During my second week at Evergreen, my mother brought me my dream journal. She didn't know what it was, or even that Cass had given it to me. She'd just found it when she went to turn my mattress during spring cleaning, with all of my photographs tucked into it. I didn't ask if she'd read it, and she didn't offer if she had or not. After she left, I spread the pictures across the bed in front of me. I soon realized that the ones of Rogersonas well as the only one of us together were missing. I could just see her carefully slipping them out, maybe ripping them to shreds, burning them in the grill among the briquettes. I couldn't really blame her; it was the only way left to protect me. But all the rest were there: Boo with her Buddha; Corinna and Mingus on the porch; Rina and her cigarette; my father watching the last-?second shot. And finally, at the bottom of the stack, was one I'd forgotten. It was the last picture I'd taken, and it was of me. We'd been assigned a self-?portrait for our final project in photography: They were to be displayed by our names at the Arts Center exhibit, a way of matching our work to ourselves. I'd taken mine the week before the Fool's Party, in my bedroom. I was standing in front of the mirror, the camera held at my stomach, shooting up to catch my reflection. In the picture you can see my few certificates and pictures circling the mirror, and a slant of light coming through the window behind me. I am wearing a white short-?sleeved T-?shirt and barely, just barely, you can make out a gray, thumb-?shaped spot at the base of my neck. I have my head kind of cocked to the side, and I'm not smiling. In fact, there is no expression at all on my face, just a kind of dead, stoned flatness. I sat on my bed at Evergreen and looked at that picture for a long, long time. I hated the girl I saw there, and she didn't even care, didn't know, just staring out, oblivious. She'd spent her whole life wanting to be someone else, something else, and it had gotten her nowhere. I wanted to reach through that mirror and shake her, wake her up. But it was too late now. So I ripped the picture, one long gash crossing her face. Then again, and again, tearing the pieces down until they grew smaller and smaller, tiny bits like the stones of a crazy mosaic. My hands were shaking as I brushed them all up, like tossed confetti, into my hand. I went to throw them in the trash can, but just as I was about to open my hand and let them fall like confetti, something stopped me. I emptied the pieces of the picture into a small bag, then curled ir shut and put it carefully in the front drawer of my desk. Then I went and lay down on my bed, closing my eyes and trying to clear my mind. But still, all I could think about was that girl, torn into tiny fragments, with nothing to do but sit and wait to be made whole again.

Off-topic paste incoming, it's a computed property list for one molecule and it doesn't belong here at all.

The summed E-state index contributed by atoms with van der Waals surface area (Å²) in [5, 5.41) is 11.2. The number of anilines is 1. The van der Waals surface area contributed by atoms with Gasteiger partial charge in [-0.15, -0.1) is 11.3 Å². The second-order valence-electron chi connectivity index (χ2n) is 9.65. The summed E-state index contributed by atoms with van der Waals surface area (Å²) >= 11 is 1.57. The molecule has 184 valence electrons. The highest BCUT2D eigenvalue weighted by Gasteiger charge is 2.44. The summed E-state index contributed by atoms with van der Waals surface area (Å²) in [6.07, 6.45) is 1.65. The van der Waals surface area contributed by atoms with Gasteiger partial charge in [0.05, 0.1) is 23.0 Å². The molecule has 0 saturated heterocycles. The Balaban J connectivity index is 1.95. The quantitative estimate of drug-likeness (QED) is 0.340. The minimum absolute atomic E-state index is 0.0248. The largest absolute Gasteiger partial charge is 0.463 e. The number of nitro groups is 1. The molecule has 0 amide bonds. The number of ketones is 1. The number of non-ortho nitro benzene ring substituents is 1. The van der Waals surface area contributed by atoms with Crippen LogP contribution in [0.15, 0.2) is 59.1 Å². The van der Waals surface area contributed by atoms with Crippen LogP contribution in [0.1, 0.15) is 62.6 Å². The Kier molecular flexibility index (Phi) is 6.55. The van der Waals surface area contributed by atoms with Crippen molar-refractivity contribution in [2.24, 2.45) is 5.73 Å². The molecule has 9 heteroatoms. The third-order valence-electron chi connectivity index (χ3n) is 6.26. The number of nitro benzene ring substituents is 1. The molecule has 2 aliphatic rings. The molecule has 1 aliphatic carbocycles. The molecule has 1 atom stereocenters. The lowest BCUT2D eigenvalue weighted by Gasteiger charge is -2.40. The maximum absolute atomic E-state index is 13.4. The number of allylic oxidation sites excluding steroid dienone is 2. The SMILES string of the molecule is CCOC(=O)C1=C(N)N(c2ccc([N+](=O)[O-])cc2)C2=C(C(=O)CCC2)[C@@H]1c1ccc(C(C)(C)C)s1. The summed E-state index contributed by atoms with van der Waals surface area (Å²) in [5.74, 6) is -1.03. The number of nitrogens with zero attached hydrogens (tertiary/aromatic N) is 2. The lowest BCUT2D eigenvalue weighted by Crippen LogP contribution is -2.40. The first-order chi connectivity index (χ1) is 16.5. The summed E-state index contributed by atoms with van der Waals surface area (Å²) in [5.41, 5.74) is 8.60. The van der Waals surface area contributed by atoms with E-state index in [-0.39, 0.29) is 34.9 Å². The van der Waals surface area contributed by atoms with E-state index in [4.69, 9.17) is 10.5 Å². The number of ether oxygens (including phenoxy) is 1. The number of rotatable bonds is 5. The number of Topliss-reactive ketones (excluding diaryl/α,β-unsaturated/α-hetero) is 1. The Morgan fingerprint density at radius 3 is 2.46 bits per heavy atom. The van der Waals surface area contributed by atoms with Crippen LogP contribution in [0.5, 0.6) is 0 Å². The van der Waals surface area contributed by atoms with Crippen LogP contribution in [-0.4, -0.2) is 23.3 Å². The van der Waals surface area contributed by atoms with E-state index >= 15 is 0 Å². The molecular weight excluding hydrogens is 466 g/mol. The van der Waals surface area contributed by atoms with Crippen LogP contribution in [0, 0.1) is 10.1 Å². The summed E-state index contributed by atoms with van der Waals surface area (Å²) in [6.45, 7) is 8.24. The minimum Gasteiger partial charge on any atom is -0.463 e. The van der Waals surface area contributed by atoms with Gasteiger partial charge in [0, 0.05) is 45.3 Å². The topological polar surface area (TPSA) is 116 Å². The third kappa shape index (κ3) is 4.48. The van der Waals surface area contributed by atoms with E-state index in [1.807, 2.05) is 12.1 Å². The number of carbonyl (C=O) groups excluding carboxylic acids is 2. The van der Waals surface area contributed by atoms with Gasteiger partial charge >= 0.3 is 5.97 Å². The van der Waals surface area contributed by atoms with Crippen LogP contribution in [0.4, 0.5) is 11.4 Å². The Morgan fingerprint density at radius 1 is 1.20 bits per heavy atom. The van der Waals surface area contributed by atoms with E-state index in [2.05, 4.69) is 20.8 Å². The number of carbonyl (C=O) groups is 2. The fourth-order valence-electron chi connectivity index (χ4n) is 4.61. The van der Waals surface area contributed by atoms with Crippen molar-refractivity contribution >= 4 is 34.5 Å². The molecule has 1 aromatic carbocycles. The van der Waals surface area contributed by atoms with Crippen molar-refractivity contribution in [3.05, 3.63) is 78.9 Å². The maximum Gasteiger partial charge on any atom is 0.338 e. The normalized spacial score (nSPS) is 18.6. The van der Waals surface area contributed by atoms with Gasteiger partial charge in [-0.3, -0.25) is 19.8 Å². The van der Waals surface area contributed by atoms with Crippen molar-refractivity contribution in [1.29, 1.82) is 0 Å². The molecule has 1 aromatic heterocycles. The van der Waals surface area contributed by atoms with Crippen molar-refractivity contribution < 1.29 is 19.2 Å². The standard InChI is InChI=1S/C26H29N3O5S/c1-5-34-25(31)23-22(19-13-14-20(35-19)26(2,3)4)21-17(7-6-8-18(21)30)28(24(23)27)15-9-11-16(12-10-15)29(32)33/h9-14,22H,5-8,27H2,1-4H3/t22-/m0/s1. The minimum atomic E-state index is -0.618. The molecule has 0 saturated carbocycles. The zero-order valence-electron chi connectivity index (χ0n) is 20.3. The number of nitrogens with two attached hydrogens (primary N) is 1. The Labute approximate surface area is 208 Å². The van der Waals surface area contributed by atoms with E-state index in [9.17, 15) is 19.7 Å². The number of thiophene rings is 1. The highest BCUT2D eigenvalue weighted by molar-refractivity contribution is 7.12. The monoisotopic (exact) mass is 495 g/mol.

If there was one thing that set me apart from everyone else at Evergreen, it wasn't that I'd had a drug problem, or family issues, or that my boyfriend had beaten me. These things were a dime a dozen here, and everyone wore their neurosis like a badge, each carrying a certain weight, the way a particular brand of sweater or jeans had in junior high. There were some with it easier, and many with it worse. What set me apart, though, were my visitors. From the first Wednesday I was there until the day I left, someone came to see me each visitor's day. I found out later that this was unique, as well as a source of envy among a lot of the girls on my floor. But my mother, the queen of organization, drew up a schedule, dividing up days just as she had always allotted chores for PTA drives or Junior League functions. Between herself, my father, Boo and Stewart, and Rina, each Wednesday and Sunday, someone was always in the solarium waiting for me. For the first week, it was my mother. It was hard at first. The minute she saw me she smiled, took a deep breath, and then opened her mouth to talk nonstop for almost twenty minutes, words flowing out of her as if they were the only thing keeping her afloat, a life preserver of inane details and incidents from the last week. She told me about a new doll she'd ordered, how my father had wrenched his shoulder reaching for something in the backseat of the car, how she'd found a perfectly lovely recipe for vanilla custard in Southern Living. She did not take a single breath while doing this. Finally, when she sputtered to a stop, the sudden silence hung between us, sucking up the last of her words like a black hole absorbing light. We both felt it. “Oh, Caitlin,” she said suddenly, sliding one shaking hand over mine. “I just... I just don't know how I can ever tell you how sorry I am.”